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(Reuters) — Goldman Sachs Group Inc. has agreed to pay $215 million to settle a long-running class-action lawsuit that alleged widespread bias against women in both pay and promotions, a joint statement from the company and the plaintiffs said.
The plaintiffs, former employees of the Wall Street bank, accused Goldman Sachs of systematically paying women less than men and giving women weaker performance reviews that impeded their career growth.
The lawsuit was among the highest-profile cases targeting Wall Street's alleged unequal treatment of women in litigation against many banks that stretches back decades.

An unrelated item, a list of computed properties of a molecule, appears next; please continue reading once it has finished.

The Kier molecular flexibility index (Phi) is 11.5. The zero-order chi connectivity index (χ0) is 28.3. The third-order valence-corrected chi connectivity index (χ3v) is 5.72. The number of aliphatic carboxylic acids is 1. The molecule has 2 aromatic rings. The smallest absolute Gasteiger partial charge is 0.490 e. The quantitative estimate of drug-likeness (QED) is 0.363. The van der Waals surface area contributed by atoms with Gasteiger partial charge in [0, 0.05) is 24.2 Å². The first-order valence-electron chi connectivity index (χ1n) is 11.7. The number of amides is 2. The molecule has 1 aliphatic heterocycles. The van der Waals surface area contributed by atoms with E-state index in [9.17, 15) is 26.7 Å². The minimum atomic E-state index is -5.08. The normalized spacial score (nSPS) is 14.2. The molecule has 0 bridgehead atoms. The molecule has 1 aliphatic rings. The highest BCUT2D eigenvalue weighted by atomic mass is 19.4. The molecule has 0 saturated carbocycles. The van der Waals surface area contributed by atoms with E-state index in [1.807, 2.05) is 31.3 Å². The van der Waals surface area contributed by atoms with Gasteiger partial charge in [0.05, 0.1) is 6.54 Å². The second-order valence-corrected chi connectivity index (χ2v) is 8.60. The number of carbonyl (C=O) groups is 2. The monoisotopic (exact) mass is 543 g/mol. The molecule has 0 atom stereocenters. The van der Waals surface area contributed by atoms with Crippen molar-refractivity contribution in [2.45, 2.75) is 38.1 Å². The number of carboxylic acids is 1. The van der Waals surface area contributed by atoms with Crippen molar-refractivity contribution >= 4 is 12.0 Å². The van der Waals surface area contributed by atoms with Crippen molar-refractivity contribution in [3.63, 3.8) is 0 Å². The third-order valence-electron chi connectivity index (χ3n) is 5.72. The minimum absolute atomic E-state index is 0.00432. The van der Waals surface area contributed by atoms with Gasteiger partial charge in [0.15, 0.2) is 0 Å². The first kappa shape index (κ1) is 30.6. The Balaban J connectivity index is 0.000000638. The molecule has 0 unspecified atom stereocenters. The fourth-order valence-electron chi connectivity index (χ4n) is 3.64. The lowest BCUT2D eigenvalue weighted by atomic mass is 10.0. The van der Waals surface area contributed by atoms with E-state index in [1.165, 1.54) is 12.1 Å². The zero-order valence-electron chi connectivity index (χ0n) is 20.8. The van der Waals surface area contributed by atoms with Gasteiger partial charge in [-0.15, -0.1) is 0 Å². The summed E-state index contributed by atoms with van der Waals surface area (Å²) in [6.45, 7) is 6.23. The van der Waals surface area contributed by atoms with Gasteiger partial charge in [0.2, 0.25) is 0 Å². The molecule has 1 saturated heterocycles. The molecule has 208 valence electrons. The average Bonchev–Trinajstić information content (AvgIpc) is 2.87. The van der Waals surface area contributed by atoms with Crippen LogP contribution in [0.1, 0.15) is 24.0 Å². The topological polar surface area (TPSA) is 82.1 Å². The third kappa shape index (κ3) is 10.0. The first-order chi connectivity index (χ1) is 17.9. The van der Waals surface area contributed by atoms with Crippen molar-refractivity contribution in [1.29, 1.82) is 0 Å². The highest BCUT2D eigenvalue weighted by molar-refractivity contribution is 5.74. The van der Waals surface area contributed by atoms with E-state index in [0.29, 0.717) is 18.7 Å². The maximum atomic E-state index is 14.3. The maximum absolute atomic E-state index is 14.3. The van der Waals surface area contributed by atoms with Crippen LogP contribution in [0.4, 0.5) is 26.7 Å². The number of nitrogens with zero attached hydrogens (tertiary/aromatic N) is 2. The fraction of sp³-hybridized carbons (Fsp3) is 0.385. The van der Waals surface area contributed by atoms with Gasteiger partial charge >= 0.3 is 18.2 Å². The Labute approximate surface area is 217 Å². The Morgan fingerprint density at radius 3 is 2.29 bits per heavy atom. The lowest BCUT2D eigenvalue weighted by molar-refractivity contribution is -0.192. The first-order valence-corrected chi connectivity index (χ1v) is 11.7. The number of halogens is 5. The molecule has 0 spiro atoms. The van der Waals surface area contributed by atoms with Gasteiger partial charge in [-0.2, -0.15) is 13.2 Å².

The settlement covers about 2,800 female associates and vice presidents employed in the investment banking, investment management and securities divisions of Goldman Sachs, according to the statement.
“After more than a decade of vigorous litigation, both parties have agreed to resolve this matter. We will continue to focus on our people, our clients, and our business,” said Jacqueline Arthur, Goldman Sachs’ global head of human capital management.
As part of the settlement, Goldman Sachs will also hire independent experts to conduct additional analysis on performance evaluation and gender pay gaps, the statement added.
Kelly Dermody, co-counsel for the plaintiffs, said they believed the settlement provided “substantial, certain recoveries for all class members and advances gender equity at Goldman.”